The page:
Review: Adam Pasco's HOTBIN Experience
"Throughout my 30+ years as a gardening journalist I’ve never come across a bin quite like it."
I’ve always been an enthusiastic gardener and avid composter. After all, why throw away waste that can be converted into valuable compost for use around the garden. It also saves money on buying bags of soil improver too!
For the past four years my HOTBIN compost bin has been in constant use, recycling every scrap of my compostable kitchen waste. Hot composting really makes sense, and I find it far quicker and more efficient than my other ‘cold composting’ bins.
Throughout my 30+ years as a gardening journalist I’ve never come across a bin quite like it. Traditional bins made from wood have their place, as do those made from recycled plastic, but the HOTBIN’s unique polypropylene design and construction with its excellent heat retaining properties mean that hot composting can take place all-year-round.
Even in the depths of winter the contents of my bin remain warm enough for bacteria, fungi and other microorganisms to continue working. When there’s frost on the ground, it’s reassuring to open my bin and release clouds of steam into the air.
I regularly monitor the composting process on two thermometers – one in the lid, and the other inside the bin, with its probe plunged deep into the heart of the heap. Every few weeks I ‘fire up’ the temperature by mixing in a few grass clippings, and what a thrill it is to see the temperature rise to 65˚C (150˚F).
Feeding My HOTBIN
So, what do I feed my HOTBIN? Virtually everything from my kitchen that’s compostable goes in from fruit and vegetable peelings to banana skins, tea bags to coffee grounds, and even crushed egg shells.
It’s fine to wrap vegetable peeling in a few sheets of newspaper before adding them to the bin. My local council won’t take cardboard egg boxes in their green recycling bin, so I tear them up into small pieces and mix into my HOTBIN instead. Adding card or scrunched-up paper helps keep the contents airy, and I often chuck in a few handfuls of shredded paper too, including my junk mail!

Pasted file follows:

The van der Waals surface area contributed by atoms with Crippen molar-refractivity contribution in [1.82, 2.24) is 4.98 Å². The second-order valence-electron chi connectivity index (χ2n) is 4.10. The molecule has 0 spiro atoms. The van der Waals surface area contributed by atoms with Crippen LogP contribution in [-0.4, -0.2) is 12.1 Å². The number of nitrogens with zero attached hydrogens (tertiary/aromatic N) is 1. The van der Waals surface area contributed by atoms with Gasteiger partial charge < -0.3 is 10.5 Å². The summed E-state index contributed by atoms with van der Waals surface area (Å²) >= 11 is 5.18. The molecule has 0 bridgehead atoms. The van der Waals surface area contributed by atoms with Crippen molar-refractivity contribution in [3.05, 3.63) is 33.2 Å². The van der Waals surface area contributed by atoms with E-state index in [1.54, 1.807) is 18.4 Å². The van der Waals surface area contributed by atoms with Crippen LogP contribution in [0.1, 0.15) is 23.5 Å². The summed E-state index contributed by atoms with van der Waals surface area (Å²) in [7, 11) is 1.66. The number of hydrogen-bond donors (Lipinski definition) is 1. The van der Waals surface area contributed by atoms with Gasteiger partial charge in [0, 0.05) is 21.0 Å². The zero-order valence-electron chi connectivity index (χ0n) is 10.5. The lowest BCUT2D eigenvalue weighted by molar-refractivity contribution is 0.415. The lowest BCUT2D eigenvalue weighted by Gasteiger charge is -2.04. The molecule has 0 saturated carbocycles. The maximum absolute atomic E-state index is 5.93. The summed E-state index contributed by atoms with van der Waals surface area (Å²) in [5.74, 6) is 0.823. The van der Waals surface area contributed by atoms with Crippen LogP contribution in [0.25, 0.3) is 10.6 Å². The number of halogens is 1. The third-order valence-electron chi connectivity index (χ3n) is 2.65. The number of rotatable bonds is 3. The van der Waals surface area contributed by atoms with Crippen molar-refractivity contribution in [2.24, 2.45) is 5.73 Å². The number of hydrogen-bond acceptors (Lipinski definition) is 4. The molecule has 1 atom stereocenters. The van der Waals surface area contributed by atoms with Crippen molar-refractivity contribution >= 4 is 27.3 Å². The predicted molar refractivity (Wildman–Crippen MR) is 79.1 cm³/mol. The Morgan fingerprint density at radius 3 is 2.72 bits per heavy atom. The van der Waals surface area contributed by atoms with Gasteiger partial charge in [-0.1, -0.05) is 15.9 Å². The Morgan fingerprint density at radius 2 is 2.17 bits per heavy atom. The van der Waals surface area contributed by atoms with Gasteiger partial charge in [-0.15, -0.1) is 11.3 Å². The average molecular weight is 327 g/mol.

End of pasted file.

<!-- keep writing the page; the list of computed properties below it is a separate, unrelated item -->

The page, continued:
Small quantities of food waste are also sometimes added, such as cooked rice or pasta, or the remains of cooked vegetables or mouldy bread. And garden waste can go in too, particularly weeds, soft prunings and old cut flowers that all rot down quickly.
Using the Compost
Once compost builds-up in my HOTBIN it’s time to open the panel in the base and remove a few buckets full of beautiful compost. The upper layers slowly sink under their weight to create more space above, and the front panel can be refitted and strapped back in place.
I fork this compost into borders to improve my soil, and chuck a few handfuls into the bottom of holes before planting out shrubs, bedding plants and crops.
I’ve never noticed any unpleasant smell coming from my HOTBIN, and haven’t had any problem with vermin either.
The HOTBIN has a great 200 litre capacity, is robust and easy to use, and quickly produces great compost – just perfect for a keen gardener like me.
About Adam Pasco:
Adam Pasco has been a leading gardening journalist in the UK for over 30 years, successfully launching and editing BBC Gardeners' World Magazine for 22 of these. He now runs his own company, Adam Pasco Media, as a writer and content provider, lecturer, and consultant to clients in the gardening industry.
He has twice been crowned 'Editor of the Year' by the British Society of Magazine Editors, and been awarded 'Practical Journalist of the Year' by the Garden Media Guild.
Adam broadcasts for World Radio Gardening, runs an impressive garden picture library, and presents videos for gardening clients, including B&Q.
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